Zynga is in the midst of managing a really difficult platform transition – this is really hard to do as a public company regardless of what industry you’re in.This is not just a games issue. Look at all of the traditional commerce companies that have tried to compete with e-commerce. And all of the print and analogue media companies in music and news that have struggled to cope with the transition to digital. One thing is clear to me – fundamental distribution and platform transitions are hard enough to do – doing them in the glare of being a public company is downright impossible. The reason is simple – public companies are measured quarterly and these kinds of transitions require quarters of hard work to effect. Zynga, and just about every knowledgeable analyst that covers the company, understands that the future is in mobile. Making that transition from a Facebook-centric world to one where they have a meaningful contribution on mobile will take time and that’s hard to do in public.
There is no reason that Zynga can’t build up a strong cross-promotion network in mobile that would be reasonably effective in recreating some (if not all) of the advantages they enjoy on the Facebook platform. Part of what made Zynga successful on the Facebook platform was that they both dominated newsfeed and other forms of on-platform social distribution and that they had a large network of users to which to cross-promote new games. There is one fundamental different between mobile and Facebook, though. While most “social” games were surfaced through the core Facebook walled garden experience, this doesn’t hold on mobile. In mobile, games are not ambient social objects that live in a larger Facebook experience – they’re effectively more like a collection of bookmarks that you save on your desktop. As such, you don’t have a time blackhole application like Facebook where you can capture engaged users – it’s just harder on mobile.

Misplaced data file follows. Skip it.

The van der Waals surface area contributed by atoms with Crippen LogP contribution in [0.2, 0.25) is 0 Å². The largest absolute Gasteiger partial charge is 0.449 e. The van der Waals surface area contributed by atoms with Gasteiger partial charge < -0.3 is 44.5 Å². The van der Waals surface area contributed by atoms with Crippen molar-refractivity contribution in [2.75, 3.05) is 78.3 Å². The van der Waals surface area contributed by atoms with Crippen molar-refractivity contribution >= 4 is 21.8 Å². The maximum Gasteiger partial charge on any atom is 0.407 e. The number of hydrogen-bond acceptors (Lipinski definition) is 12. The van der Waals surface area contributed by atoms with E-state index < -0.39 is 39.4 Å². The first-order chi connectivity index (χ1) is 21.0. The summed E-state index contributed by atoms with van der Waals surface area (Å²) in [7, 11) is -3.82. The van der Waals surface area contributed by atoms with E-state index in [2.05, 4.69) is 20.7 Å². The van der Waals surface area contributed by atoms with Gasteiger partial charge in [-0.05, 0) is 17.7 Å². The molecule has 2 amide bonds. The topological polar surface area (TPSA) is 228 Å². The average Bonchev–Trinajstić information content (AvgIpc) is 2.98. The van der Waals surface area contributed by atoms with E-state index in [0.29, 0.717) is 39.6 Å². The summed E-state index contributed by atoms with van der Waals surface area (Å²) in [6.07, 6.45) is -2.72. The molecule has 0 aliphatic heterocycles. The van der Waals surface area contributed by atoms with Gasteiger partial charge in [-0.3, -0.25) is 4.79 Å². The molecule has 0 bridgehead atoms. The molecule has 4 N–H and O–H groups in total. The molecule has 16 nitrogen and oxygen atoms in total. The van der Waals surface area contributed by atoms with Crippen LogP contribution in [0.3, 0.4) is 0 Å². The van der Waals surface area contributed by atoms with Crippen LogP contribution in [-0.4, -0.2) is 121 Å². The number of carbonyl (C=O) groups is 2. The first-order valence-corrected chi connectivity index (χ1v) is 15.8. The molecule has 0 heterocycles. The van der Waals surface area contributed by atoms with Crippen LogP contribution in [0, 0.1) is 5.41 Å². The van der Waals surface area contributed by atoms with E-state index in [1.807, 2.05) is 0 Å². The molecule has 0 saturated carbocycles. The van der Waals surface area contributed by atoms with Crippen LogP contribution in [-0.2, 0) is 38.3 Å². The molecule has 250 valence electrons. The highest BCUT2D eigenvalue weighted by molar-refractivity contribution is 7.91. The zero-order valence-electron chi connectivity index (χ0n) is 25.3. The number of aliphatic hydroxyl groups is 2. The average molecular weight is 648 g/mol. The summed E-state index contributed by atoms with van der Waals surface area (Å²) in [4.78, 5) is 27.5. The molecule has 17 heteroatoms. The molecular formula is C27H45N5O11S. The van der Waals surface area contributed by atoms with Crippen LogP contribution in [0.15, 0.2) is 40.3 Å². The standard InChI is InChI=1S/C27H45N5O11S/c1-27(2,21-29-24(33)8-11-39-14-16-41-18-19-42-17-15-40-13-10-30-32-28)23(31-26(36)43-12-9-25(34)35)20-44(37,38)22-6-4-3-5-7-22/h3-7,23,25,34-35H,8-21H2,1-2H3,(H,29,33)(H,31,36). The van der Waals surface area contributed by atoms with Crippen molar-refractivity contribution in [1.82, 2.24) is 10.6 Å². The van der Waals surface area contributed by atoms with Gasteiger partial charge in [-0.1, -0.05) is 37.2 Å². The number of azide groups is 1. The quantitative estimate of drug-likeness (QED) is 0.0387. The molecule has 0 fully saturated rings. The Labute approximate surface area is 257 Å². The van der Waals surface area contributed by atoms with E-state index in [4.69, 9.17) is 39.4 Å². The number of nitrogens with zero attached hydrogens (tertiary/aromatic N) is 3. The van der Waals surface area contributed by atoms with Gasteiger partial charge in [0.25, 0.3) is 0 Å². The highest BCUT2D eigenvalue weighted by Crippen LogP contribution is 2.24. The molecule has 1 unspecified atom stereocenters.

But there’s no reason to believe that Zynga can’t build up a strong, meaningful cross-promotion network that rivals what they have on Facebook. Independent companies like Chartboost, Playhaven, and Papaya (AppFlood) have proven that the model can work across developers. And Zynga has some good assets in mobile when you look at Draw Something, Words with Friends, all of the X-With-Friends games, and upcoming IP. The real secret, though, to making this work is that Zynga needs a sufficiently diverse portfolio of offerings in its quiver to have the right game to suggest to the right user at any given point in time. Right now, they are heavily weighted toward casual. I expect they will add more hardcore, midcore, and casino games so that they eventually have something for everyone.
On Facebook, Zynga competed with Playfish, Playdom, Wooga and others to build the strongest cross-promo network. They eventually won. Now they’re competing with a new set of formidable competitors in GREE and DeNA. Unfortunately for Zynga, they are competing with those companies on their home platforms (mobile) – but Zynga will compete and I think we’re still in the early days of seeing how this all plays out.